In California, threaded barrels are banned, so we’d be limited to the Wilson, which was outshot by the Glock factory barrel. If we were able to use the Storm Lake barrel, you claimed the SL was most accurate, but your data show that the Glock barrel was only 0.1 inch behind on overall average and bested the SL in two of the three ammo choices. (Statistically, the third ammo result skews the results of the other two and should be discarded). Regardless, the difference is inconsequential for this duty pistol at 15 yards. The major advantage claimed for the SL barrel then is its ability to mount a suppressor, and which, you note, blocked the use of both standard and new sights.
Regarding trigger replacement, I am a Glock-certified armorer. The trigger replacement is a 15-minute job—I guess that’s also “under an hour.” The Glock warranty states, in part, “The warranty will be void if any of the following occur: (2) Your Glock pistol or any of its parts are altered or modified from their original state. Installation of aftermarket parts is not prohibited, but if the weapon goes to Glock for warranty work, they will remove all of the non-standard parts and install Glock parts. You may not receive the aftermarket parts back.
Glock trigger-mating surfaces, like all triggers, need to wear into each other, leveling and improving the trigger pull over a short time. I have Glock 17’s from Gen1 (1988) and Gen 2 (1989), and you can achieve this result by either hand-polishing internals (prohibited by Glock), spending a bunch of cash on a new trigger, or shooting more ammo (recommended).
Your data on aftermarket sights are inconclusive. You state your original groups were measured at 15 yards (Range Data footnotes for barrel and trigger tests), then you state that with the Meprolights, “We shaved just over a full inch off our average group size at 10 yards….” You cut the distance by one-third and got tighter groups? That’s not the sights. (And, of course, you can’t use sights on your preferred barrel fitted with a suppressor.)
Based on your data and analysis, I think you should tell your readers that the best aftermarket improvement to a Glock pistol is ammunition. The $600 cost of these accessories will allow installation of enough ammo to improve anyone’s shooting with the Glock.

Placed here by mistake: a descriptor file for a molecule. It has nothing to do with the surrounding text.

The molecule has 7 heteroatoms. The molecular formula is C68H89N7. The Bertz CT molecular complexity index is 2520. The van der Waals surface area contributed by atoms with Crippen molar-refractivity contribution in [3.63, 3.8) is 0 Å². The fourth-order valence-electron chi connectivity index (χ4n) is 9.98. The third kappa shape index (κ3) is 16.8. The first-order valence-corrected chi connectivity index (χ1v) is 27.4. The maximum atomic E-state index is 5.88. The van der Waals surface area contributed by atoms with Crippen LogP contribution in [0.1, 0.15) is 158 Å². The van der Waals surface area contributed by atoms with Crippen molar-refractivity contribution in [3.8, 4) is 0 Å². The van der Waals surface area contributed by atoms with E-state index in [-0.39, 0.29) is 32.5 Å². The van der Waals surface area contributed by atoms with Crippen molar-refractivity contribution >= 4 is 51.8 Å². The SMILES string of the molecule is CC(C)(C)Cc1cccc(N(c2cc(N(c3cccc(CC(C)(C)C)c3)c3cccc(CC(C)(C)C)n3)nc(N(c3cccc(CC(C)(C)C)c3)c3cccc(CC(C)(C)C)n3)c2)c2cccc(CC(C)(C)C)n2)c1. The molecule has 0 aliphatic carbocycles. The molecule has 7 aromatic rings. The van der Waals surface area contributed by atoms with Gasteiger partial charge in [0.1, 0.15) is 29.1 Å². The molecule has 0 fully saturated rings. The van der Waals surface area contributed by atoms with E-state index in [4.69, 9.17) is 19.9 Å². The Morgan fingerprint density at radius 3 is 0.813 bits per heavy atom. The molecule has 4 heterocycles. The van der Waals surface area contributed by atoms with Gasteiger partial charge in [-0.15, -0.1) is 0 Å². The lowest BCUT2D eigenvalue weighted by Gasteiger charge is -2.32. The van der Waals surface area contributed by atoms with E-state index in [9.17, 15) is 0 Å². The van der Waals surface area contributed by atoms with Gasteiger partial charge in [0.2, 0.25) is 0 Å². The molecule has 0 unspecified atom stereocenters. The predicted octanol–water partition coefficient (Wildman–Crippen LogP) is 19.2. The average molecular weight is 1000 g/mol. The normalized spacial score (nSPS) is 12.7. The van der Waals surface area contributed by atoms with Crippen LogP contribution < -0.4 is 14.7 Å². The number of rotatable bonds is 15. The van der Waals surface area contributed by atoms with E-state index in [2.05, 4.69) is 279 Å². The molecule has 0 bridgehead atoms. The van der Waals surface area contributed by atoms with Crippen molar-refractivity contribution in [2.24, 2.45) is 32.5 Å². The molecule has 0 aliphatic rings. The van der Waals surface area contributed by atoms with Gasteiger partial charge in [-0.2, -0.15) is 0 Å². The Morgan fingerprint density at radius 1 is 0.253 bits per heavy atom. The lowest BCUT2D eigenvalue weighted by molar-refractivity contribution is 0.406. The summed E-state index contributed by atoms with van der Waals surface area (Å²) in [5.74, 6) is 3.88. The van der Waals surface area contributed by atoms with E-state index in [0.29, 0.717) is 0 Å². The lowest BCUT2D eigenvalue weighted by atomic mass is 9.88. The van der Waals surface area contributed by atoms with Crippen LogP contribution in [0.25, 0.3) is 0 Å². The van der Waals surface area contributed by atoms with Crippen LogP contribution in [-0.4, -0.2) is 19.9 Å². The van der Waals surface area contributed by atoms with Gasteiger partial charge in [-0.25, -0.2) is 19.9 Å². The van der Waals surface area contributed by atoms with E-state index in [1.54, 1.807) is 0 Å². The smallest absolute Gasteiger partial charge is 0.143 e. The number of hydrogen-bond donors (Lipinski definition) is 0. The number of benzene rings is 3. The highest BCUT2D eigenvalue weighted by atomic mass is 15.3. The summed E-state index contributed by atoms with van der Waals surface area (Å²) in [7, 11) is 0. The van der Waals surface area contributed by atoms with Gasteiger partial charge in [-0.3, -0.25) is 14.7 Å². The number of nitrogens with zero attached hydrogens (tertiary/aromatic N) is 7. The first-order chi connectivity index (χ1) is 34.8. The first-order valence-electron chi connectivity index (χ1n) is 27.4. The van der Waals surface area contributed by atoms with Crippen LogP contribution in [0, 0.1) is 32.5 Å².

Oh, on the RIA/ATI shoot out, your comments on the DM Bullard Sharkskin holster provided a chuckle. You indicate that the holster will last a lifetime, because sharks live a long time. The one in the holster didn’t.
— John Rice Elk Grove, California
John, thanks for the comments. I appreciate your longtime interest in the magazine.
Austin Miller’s write up wasn’t necessarily additive. Could you do all of the upgrades? Yes. But in our experience, people don’t like something specific about their Glocks, and they’d like to change that aspect. Reader mail from Glock owners have highlighted the major areas of dissatisfaction: the inability to shoot less-expensive lead bullets in the factory barrel, the trigger, and the standard sights (non tritium).
So, based on our findings, will the Glock shooter who wants lead-bullet capability suffer reduced accuracy if he changes barrels? (No.) Does installing the barrel require the services of a Glock armorer? (No.) Does he have to buy a new Glock to shoot a suppressor? (No, the Storm Lake barrel change will do it, with some reservations.) Does he have to buy a match barrel to get better-than-factory accuracy? (No.) And so on with the trigger and the sights.
Austin prefers 1911s, so I asked him what changes he would make if the Glocks were his. He’d change the trigger. But the owner himself likes all of the upgrades. After reading your letter, Glock owners in the readership can decide for themselves what, if any, changes they want to invest in. — Todd Woodard